D. Gilson is a writer and author of essays, poetry, and scholarship that explore the relationship between popular culture, literature, sexuality, and memoir. His latest book is Jesus Freak, with Will Stockton, part of Bloomsbury’s 33 1/3 Series. His other books include I Will Say This Exactly One Time and Crush. His first chapbook, Catch & Release, won the 2012 Robin Becker Prize from Seve...

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Jeffrey Johnson is a legal writer with a focus on personal injury. He has worked on personal injury and sovereign immunity litigation in addition to experience in family, estate, and criminal law. He earned a J.D. from the University of Baltimore and has worked in legal offices and non-profits in Maryland, Texas, and North Carolina. He has also earned an MFA in screenwriting from Chapman Univer...

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Reviewed by Jeffrey Johnson
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UPDATED: Jan 19, 2021

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The Jeep Compass had it's best sales performance ever.
The Jeep Compass had it's best sales performance ever. (jeep)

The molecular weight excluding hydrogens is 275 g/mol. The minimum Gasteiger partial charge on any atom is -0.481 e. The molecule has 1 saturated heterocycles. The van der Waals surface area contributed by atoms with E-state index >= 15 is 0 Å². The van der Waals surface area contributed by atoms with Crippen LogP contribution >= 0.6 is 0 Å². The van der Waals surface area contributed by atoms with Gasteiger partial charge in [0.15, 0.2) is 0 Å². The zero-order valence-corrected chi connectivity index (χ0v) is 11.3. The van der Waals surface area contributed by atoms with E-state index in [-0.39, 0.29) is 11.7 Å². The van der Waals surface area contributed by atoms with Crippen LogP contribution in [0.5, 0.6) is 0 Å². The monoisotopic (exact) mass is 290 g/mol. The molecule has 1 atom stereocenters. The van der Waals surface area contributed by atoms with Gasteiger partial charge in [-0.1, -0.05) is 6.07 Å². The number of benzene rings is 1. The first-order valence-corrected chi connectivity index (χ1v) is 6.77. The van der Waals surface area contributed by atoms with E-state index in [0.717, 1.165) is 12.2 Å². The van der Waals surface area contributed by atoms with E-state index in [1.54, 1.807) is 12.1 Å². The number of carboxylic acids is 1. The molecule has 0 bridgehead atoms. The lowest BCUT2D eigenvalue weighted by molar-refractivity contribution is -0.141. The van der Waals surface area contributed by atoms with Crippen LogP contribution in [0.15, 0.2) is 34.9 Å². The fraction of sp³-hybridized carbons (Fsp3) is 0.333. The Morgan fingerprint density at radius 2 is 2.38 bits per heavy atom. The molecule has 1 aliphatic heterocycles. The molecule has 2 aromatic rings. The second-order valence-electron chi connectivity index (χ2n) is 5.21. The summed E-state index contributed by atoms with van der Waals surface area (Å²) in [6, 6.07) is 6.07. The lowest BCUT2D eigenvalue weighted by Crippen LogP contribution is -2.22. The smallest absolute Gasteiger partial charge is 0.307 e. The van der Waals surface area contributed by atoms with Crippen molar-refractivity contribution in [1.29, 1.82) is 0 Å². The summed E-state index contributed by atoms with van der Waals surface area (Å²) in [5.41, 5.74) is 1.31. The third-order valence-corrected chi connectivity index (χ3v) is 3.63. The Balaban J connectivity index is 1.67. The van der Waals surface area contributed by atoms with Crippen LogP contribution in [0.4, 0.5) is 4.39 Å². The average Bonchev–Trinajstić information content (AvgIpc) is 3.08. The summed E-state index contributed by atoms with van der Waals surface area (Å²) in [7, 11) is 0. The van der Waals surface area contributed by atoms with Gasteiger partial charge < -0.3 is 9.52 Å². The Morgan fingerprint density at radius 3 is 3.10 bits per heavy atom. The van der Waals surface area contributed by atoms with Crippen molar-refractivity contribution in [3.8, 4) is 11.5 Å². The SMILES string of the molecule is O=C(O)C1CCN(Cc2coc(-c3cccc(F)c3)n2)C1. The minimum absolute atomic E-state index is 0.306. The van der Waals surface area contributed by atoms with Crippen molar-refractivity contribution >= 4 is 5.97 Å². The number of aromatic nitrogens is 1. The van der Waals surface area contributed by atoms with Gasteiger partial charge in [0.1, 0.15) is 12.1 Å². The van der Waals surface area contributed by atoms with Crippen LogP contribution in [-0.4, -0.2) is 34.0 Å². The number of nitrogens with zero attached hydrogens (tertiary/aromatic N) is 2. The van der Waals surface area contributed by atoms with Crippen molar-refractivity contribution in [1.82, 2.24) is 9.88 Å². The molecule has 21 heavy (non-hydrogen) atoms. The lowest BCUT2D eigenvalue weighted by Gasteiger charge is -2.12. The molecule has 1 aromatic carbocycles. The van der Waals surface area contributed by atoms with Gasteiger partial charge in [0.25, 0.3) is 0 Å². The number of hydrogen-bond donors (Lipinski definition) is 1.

It’s proving to be a topsy-turvy road for auto manufacturers in 2011, with mixed results across the board, and none as impressive as the performance being put up by Chrysler Group, LLC. The former member of Detroit’s big three is now controlled by Fiat SpA, but they’re putting up impressive sales figures.

While the parent Chrysler brand is up 28 percent, strong sales of Jeep models, including an all-time sales record for the Jeep Compass and strong demand for the completely redesigned Dodge Durango mean the other brands in the Chrysler stable also showed strong performance, and the whole is up by 27 percent over last year in October.

Fact of the matter is, Chrysler hasn’t had an October this good since 2007. And it has been a long four years that included seeing the company bankrupted and receiving federal assistance. And the increase in sales comes just as the company’s Jeep brand was named as the highest-ranked American automaker for reliability and quality by Consumer Reports readers.

Even though General Motors saw a slight uptick with a two percent rise, all of its brands except Chevrolet posted sales declines. Chevy’s six percent rise managed to carry the deadweight of Buick, Cadillac and GMC.

Ford Motor Company saw sales increase by more than six percent, but its rise, like that of GM, was generally considered a disappointment across the industry. Ford, GM and Chrysler workers have all recently approved new contracts with the United Auto Workers (UAW) and each company promised new assembly jobs with their contracts.

We’re still awaiting results from Toyota, although the consensus by most analysts pegs their sales falling by more than nine percent. Honda, which had boasted it would finally reverse its long-standing sales decline was down one-half of one percent, showing that troubles still exist for Japanese automakers.

Only Nissan, which saw it’s year over year sales improve by 18 percent, has proven effective among the Japanese automakers in demonstrating consistant increases in sales.